Beginner’s Guide to Finance – Credit

by Scott Sery on July 18, 2012

One of the most useful financial tools a person can have and use is credit.  It is also one of the most dangerous tools and can completely ruin a person’s financial health if it is used inappropriately.  There are many financial professionals out there that think it should only be used in rare circumstances.  For those who have trouble controlling their spending, this is true.  But for those who can resist the urge to charge unnecessary things, credit can help them immensely.


Credit provides leverage.  During their lifetime many people will be purchase a house.  Rather than wait their entire lifetime to save up the money needed to pay for the house outright, they will take out a mortgage.  While they will borrow enough to pay for the house at today’s price, the house should be increasing in value.  When the loan is paid off, the house should be worth significantly more than they paid for it.


Credit makes purchasing easier.  Rather than taking the time to write a check, find a stamp, and mail it each month bills can be paid on the card.  Instead of using a debit card and having multiple small deductions from the bank account every month, all necessary items can go on the card and the user can pay just one bill at the end of the month.  Anyone who has ever tried to save up to buy a car knows how hard it is to set the money aside.  But getting a car loan makes the buying process much easier, and with interest rates as low as they are today, getting that loan with affordable payments is easy to do.

Most people want to own a home at some point.  Just about everyone needs a vehicle in order to get to and from work.   A lot of people would not be able to have the job they do now if they never got a degree.  We all have bills and requirements for everyday living expenses.  Instead of trying to manage a bunch of cash to pay for all these things, credit simplifies the entire process.  By starting young, and using one of the best credit cards available to pay for just a few small purchases each month a person can develop a long credit history.  Paying off that card, in full, will not only improve your credit score, but it will also teach discipline to pay back debt and live within one’s means.  Starting small and building up to larger purchases will help ease a person’s financial life and allow them to get better rates on car and home loans.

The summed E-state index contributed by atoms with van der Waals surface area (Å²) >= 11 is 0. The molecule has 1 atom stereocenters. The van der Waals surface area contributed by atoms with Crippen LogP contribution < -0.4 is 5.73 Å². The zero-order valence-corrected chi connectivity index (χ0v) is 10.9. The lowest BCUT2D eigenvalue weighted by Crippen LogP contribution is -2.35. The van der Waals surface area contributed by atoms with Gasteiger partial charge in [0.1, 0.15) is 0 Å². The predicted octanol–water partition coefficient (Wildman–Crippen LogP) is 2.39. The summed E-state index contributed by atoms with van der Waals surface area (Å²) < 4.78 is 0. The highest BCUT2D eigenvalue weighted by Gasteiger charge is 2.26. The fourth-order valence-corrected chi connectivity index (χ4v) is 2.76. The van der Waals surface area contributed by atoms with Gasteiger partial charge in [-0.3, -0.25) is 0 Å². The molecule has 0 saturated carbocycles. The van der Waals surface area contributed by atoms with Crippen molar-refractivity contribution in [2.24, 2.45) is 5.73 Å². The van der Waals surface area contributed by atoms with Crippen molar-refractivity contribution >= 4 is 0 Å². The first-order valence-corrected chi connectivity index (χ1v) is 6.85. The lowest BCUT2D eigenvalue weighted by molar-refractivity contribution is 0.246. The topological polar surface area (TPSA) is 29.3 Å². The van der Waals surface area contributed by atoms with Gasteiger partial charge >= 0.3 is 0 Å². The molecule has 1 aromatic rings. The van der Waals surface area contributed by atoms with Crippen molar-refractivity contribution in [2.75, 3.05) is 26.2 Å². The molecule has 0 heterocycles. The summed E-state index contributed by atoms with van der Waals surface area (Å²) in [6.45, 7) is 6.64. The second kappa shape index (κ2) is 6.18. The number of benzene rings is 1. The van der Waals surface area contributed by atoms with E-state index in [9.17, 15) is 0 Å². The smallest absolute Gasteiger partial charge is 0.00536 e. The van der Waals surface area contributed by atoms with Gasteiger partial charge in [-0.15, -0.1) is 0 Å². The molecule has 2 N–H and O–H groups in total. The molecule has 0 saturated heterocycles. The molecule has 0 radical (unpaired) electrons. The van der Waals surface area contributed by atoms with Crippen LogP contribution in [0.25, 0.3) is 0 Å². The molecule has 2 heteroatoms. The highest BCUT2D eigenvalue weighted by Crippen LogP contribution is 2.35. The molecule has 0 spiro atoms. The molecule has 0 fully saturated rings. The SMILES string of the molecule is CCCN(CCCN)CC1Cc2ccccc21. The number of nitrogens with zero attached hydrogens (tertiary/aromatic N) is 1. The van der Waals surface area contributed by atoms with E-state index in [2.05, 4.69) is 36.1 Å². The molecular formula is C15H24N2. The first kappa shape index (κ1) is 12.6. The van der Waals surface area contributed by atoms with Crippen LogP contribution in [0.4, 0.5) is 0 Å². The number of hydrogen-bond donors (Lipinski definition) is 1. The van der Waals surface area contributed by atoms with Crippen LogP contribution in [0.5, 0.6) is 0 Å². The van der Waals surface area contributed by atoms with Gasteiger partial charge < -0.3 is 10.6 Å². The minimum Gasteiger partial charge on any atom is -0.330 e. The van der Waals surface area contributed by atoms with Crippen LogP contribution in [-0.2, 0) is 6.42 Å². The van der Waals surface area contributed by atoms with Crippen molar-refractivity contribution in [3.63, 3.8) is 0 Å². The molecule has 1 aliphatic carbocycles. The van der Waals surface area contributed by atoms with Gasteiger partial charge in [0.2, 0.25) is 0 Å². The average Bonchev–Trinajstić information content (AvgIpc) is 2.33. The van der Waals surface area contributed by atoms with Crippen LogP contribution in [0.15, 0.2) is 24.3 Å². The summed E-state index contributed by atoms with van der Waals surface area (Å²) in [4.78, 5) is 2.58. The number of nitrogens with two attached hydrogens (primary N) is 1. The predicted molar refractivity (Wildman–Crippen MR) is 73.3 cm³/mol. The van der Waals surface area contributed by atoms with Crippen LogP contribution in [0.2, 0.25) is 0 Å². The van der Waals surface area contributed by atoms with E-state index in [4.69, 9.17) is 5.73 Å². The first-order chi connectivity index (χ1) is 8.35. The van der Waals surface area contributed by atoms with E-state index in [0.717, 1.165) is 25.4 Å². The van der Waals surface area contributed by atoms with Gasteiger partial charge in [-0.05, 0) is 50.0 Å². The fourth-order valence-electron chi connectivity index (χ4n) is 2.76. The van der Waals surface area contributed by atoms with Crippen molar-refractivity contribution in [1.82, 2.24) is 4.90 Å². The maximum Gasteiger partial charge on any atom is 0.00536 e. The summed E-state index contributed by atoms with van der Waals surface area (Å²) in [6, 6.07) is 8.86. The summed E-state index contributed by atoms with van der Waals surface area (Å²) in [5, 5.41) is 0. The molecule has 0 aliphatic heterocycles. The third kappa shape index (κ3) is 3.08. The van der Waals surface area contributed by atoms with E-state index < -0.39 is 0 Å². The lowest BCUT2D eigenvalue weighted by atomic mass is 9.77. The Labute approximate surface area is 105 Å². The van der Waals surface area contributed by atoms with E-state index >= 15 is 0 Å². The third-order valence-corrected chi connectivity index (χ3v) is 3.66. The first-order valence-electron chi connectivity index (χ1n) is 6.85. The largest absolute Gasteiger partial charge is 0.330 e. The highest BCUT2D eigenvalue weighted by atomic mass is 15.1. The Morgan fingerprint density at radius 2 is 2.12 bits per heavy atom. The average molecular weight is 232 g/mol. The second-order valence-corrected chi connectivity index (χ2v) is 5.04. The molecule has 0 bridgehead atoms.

Most people hate debt.  Those who use credit poorly hate it even more.  While I do not like paying for the mortgage each month, I know I would not be in my home without taking on that debt.  When used properly, a credit card can make the monthly bills much easier to pay.  By knowing your income, knowing your spending, and making sure you do not put more on the card than you can pay off each month, credit can be quite the blessing.

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Scott Sery

Scott Sery is a native to Billings, Montana. Within an hour in nearly any direction he can be found fishing, hunting, backpacking, caving, and rock or ice climbing. With an extensive knowledge of the finance and insurance world, Scott loves to write personal finance articles. When not talking money, he enjoys passing on his knowledge of the back country, or how to live sustainably. You can learn more about Scott on his website Sery Content Development

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